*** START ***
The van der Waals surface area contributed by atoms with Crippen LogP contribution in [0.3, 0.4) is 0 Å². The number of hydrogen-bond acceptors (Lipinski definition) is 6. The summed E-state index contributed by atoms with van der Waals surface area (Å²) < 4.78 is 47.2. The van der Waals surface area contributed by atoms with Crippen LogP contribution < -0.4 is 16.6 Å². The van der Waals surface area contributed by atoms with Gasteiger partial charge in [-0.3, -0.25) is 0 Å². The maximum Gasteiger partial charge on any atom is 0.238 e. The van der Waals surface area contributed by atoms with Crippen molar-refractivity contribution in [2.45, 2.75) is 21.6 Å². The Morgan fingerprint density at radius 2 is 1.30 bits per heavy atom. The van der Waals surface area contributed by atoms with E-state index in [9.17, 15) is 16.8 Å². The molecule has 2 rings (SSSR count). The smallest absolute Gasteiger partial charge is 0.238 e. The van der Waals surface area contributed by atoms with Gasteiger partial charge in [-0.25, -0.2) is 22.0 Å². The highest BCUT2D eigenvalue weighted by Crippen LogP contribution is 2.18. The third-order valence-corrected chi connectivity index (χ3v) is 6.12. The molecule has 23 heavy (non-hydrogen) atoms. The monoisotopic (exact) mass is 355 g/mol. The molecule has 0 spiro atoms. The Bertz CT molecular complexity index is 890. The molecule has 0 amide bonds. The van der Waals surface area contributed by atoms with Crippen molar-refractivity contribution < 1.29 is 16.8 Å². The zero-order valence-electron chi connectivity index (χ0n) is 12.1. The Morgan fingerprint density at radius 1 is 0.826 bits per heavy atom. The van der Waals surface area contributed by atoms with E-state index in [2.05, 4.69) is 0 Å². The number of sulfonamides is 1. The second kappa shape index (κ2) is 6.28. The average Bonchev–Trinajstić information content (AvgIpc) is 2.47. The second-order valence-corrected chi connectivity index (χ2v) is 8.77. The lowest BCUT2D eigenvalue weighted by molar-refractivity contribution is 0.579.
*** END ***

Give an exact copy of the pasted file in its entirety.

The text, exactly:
The van der Waals surface area contributed by atoms with Crippen LogP contribution in [0.3, 0.4) is 0 Å². The number of hydrogen-bond acceptors (Lipinski definition) is 6. The summed E-state index contributed by atoms with van der Waals surface area (Å²) < 4.78 is 47.2. The van der Waals surface area contributed by atoms with Crippen LogP contribution < -0.4 is 16.6 Å². The van der Waals surface area contributed by atoms with Gasteiger partial charge in [-0.3, -0.25) is 0 Å². The maximum Gasteiger partial charge on any atom is 0.238 e. The van der Waals surface area contributed by atoms with Crippen molar-refractivity contribution in [2.45, 2.75) is 21.6 Å². The Morgan fingerprint density at radius 2 is 1.30 bits per heavy atom. The van der Waals surface area contributed by atoms with E-state index in [9.17, 15) is 16.8 Å². The molecule has 2 rings (SSSR count). The smallest absolute Gasteiger partial charge is 0.238 e. The van der Waals surface area contributed by atoms with Gasteiger partial charge in [-0.25, -0.2) is 22.0 Å². The highest BCUT2D eigenvalue weighted by Crippen LogP contribution is 2.18. The third-order valence-corrected chi connectivity index (χ3v) is 6.12. The molecule has 23 heavy (non-hydrogen) atoms. The monoisotopic (exact) mass is 355 g/mol. The molecule has 0 spiro atoms. The Bertz CT molecular complexity index is 890. The molecule has 0 amide bonds. The van der Waals surface area contributed by atoms with Crippen molar-refractivity contribution < 1.29 is 16.8 Å². The zero-order valence-electron chi connectivity index (χ0n) is 12.1. The Morgan fingerprint density at radius 1 is 0.826 bits per heavy atom. The van der Waals surface area contributed by atoms with E-state index in [2.05, 4.69) is 0 Å². The number of sulfonamides is 1. The second kappa shape index (κ2) is 6.28. The average Bonchev–Trinajstić information content (AvgIpc) is 2.47. The second-order valence-corrected chi connectivity index (χ2v) is 8.77. The lowest BCUT2D eigenvalue weighted by molar-refractivity contribution is 0.579.